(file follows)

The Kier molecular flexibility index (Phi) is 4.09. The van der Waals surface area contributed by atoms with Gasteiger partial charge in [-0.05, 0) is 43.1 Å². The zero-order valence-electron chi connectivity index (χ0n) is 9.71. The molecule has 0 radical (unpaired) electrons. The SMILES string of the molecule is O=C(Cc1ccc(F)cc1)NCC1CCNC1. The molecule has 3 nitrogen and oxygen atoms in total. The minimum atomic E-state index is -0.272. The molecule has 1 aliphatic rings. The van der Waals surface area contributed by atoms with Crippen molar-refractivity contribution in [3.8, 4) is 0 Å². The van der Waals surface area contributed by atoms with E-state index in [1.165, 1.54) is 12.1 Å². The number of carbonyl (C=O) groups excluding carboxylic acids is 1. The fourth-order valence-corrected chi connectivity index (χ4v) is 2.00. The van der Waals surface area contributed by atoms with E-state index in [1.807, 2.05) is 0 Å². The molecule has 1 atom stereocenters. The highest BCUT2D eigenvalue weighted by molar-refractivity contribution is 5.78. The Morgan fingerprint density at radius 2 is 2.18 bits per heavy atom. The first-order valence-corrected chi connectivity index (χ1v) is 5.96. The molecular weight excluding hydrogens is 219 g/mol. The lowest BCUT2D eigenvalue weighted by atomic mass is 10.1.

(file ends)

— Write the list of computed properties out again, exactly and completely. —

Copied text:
The Kier molecular flexibility index (Phi) is 4.09. The van der Waals surface area contributed by atoms with Gasteiger partial charge in [-0.05, 0) is 43.1 Å². The zero-order valence-electron chi connectivity index (χ0n) is 9.71. The molecule has 0 radical (unpaired) electrons. The SMILES string of the molecule is O=C(Cc1ccc(F)cc1)NCC1CCNC1. The molecule has 3 nitrogen and oxygen atoms in total. The minimum atomic E-state index is -0.272. The molecule has 1 aliphatic rings. The van der Waals surface area contributed by atoms with Crippen molar-refractivity contribution in [3.8, 4) is 0 Å². The van der Waals surface area contributed by atoms with E-state index in [1.165, 1.54) is 12.1 Å². The number of carbonyl (C=O) groups excluding carboxylic acids is 1. The fourth-order valence-corrected chi connectivity index (χ4v) is 2.00. The van der Waals surface area contributed by atoms with E-state index in [1.807, 2.05) is 0 Å². The molecule has 1 atom stereocenters. The highest BCUT2D eigenvalue weighted by molar-refractivity contribution is 5.78. The Morgan fingerprint density at radius 2 is 2.18 bits per heavy atom. The first-order valence-corrected chi connectivity index (χ1v) is 5.96. The molecular weight excluding hydrogens is 219 g/mol. The lowest BCUT2D eigenvalue weighted by atomic mass is 10.1.